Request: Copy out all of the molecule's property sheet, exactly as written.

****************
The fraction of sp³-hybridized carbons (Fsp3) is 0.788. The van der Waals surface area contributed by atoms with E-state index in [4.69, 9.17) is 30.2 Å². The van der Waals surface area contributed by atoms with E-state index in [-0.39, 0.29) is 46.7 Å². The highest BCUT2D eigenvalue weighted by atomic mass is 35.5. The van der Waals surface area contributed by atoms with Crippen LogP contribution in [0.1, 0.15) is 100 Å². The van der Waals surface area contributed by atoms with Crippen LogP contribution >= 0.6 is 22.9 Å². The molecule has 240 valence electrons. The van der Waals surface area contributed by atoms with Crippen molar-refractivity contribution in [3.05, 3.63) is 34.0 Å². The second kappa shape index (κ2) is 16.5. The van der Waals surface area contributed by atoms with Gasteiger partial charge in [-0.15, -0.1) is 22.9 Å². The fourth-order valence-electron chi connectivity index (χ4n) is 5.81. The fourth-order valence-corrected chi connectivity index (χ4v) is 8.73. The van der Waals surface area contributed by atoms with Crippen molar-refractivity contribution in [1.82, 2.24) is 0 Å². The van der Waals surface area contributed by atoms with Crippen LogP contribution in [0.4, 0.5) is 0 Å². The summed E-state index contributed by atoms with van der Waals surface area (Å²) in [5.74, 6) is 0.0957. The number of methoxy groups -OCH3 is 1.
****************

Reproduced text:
The fraction of sp³-hybridized carbons (Fsp3) is 0.788. The van der Waals surface area contributed by atoms with E-state index in [4.69, 9.17) is 30.2 Å². The van der Waals surface area contributed by atoms with E-state index in [-0.39, 0.29) is 46.7 Å². The highest BCUT2D eigenvalue weighted by atomic mass is 35.5. The van der Waals surface area contributed by atoms with Crippen LogP contribution in [0.1, 0.15) is 100 Å². The van der Waals surface area contributed by atoms with Crippen LogP contribution >= 0.6 is 22.9 Å². The molecule has 240 valence electrons. The van der Waals surface area contributed by atoms with Crippen molar-refractivity contribution in [3.05, 3.63) is 34.0 Å². The second kappa shape index (κ2) is 16.5. The van der Waals surface area contributed by atoms with Gasteiger partial charge in [-0.15, -0.1) is 22.9 Å². The fourth-order valence-electron chi connectivity index (χ4n) is 5.81. The fourth-order valence-corrected chi connectivity index (χ4v) is 8.73. The van der Waals surface area contributed by atoms with Crippen molar-refractivity contribution in [1.82, 2.24) is 0 Å². The van der Waals surface area contributed by atoms with Crippen LogP contribution in [0.4, 0.5) is 0 Å². The summed E-state index contributed by atoms with van der Waals surface area (Å²) in [5.74, 6) is 0.0957. The number of methoxy groups -OCH3 is 1.